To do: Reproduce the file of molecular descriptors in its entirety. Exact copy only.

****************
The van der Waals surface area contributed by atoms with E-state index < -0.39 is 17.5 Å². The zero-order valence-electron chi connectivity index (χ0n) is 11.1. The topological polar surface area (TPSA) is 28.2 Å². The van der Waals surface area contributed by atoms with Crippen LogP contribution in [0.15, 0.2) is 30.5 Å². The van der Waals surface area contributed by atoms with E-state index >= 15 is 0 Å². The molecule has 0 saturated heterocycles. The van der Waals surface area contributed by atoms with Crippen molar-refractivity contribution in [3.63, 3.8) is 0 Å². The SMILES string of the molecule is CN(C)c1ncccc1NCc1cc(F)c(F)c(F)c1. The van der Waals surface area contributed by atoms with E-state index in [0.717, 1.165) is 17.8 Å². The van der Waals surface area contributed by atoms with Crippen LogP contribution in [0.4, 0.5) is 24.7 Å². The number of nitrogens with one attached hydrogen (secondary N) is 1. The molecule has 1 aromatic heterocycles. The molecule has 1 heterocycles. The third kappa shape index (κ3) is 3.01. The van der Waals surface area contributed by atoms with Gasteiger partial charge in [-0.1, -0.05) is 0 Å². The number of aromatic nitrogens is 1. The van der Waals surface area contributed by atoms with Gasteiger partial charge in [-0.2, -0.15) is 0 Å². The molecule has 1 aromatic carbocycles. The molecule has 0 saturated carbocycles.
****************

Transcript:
The van der Waals surface area contributed by atoms with E-state index < -0.39 is 17.5 Å². The zero-order valence-electron chi connectivity index (χ0n) is 11.1. The topological polar surface area (TPSA) is 28.2 Å². The van der Waals surface area contributed by atoms with Crippen LogP contribution in [0.15, 0.2) is 30.5 Å². The van der Waals surface area contributed by atoms with E-state index >= 15 is 0 Å². The molecule has 0 saturated heterocycles. The van der Waals surface area contributed by atoms with Crippen molar-refractivity contribution in [3.63, 3.8) is 0 Å². The SMILES string of the molecule is CN(C)c1ncccc1NCc1cc(F)c(F)c(F)c1. The van der Waals surface area contributed by atoms with E-state index in [0.717, 1.165) is 17.8 Å². The van der Waals surface area contributed by atoms with Crippen LogP contribution in [0.4, 0.5) is 24.7 Å². The number of nitrogens with one attached hydrogen (secondary N) is 1. The molecule has 1 aromatic heterocycles. The molecule has 1 heterocycles. The third kappa shape index (κ3) is 3.01. The van der Waals surface area contributed by atoms with Gasteiger partial charge in [-0.1, -0.05) is 0 Å². The number of aromatic nitrogens is 1. The van der Waals surface area contributed by atoms with Gasteiger partial charge in [-0.2, -0.15) is 0 Å². The molecule has 1 aromatic carbocycles. The molecule has 0 saturated carbocycles.